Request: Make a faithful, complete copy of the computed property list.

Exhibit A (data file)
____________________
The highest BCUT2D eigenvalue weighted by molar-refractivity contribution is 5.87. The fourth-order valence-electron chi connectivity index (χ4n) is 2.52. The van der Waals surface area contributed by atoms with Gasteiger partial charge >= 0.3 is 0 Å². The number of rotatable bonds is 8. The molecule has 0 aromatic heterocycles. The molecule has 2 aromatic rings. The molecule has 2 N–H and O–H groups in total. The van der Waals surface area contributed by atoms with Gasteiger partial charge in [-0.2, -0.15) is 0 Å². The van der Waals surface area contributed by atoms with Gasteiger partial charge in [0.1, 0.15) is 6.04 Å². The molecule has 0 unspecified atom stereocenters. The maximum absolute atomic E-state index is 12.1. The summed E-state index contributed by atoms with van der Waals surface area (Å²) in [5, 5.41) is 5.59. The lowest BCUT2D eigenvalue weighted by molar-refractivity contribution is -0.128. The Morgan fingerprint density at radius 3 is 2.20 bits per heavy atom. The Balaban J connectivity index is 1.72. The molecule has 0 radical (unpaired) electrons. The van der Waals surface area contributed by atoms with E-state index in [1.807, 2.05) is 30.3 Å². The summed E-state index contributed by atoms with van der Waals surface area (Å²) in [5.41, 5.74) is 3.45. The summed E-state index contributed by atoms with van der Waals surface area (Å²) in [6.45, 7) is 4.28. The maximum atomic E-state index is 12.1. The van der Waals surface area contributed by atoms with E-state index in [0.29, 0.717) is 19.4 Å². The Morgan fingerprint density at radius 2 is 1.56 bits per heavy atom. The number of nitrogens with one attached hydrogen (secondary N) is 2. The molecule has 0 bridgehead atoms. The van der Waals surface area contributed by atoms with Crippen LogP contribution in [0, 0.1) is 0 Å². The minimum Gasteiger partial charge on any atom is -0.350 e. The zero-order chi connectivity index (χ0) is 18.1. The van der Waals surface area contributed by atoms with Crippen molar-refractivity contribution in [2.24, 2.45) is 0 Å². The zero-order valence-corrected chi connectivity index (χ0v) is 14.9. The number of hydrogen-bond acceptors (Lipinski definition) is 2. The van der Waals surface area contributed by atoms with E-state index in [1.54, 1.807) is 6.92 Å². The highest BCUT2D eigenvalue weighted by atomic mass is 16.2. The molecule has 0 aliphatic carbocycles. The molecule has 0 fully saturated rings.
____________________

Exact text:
The highest BCUT2D eigenvalue weighted by molar-refractivity contribution is 5.87. The fourth-order valence-electron chi connectivity index (χ4n) is 2.52. The van der Waals surface area contributed by atoms with Gasteiger partial charge >= 0.3 is 0 Å². The number of rotatable bonds is 8. The molecule has 0 aromatic heterocycles. The molecule has 2 aromatic rings. The molecule has 2 N–H and O–H groups in total. The van der Waals surface area contributed by atoms with Gasteiger partial charge in [-0.2, -0.15) is 0 Å². The van der Waals surface area contributed by atoms with Gasteiger partial charge in [0.1, 0.15) is 6.04 Å². The molecule has 0 unspecified atom stereocenters. The maximum absolute atomic E-state index is 12.1. The summed E-state index contributed by atoms with van der Waals surface area (Å²) in [5, 5.41) is 5.59. The lowest BCUT2D eigenvalue weighted by molar-refractivity contribution is -0.128. The Morgan fingerprint density at radius 3 is 2.20 bits per heavy atom. The Balaban J connectivity index is 1.72. The molecule has 0 radical (unpaired) electrons. The van der Waals surface area contributed by atoms with E-state index in [1.807, 2.05) is 30.3 Å². The summed E-state index contributed by atoms with van der Waals surface area (Å²) in [5.41, 5.74) is 3.45. The summed E-state index contributed by atoms with van der Waals surface area (Å²) in [6.45, 7) is 4.28. The maximum atomic E-state index is 12.1. The van der Waals surface area contributed by atoms with E-state index in [0.29, 0.717) is 19.4 Å². The Morgan fingerprint density at radius 2 is 1.56 bits per heavy atom. The number of nitrogens with one attached hydrogen (secondary N) is 2. The molecule has 0 bridgehead atoms. The van der Waals surface area contributed by atoms with Crippen LogP contribution in [0, 0.1) is 0 Å². The minimum Gasteiger partial charge on any atom is -0.350 e. The zero-order chi connectivity index (χ0) is 18.1. The van der Waals surface area contributed by atoms with Crippen molar-refractivity contribution in [2.24, 2.45) is 0 Å². The zero-order valence-corrected chi connectivity index (χ0v) is 14.9. The number of hydrogen-bond acceptors (Lipinski definition) is 2. The van der Waals surface area contributed by atoms with E-state index in [1.54, 1.807) is 6.92 Å². The highest BCUT2D eigenvalue weighted by atomic mass is 16.2. The molecule has 0 aliphatic carbocycles. The molecule has 0 fully saturated rings.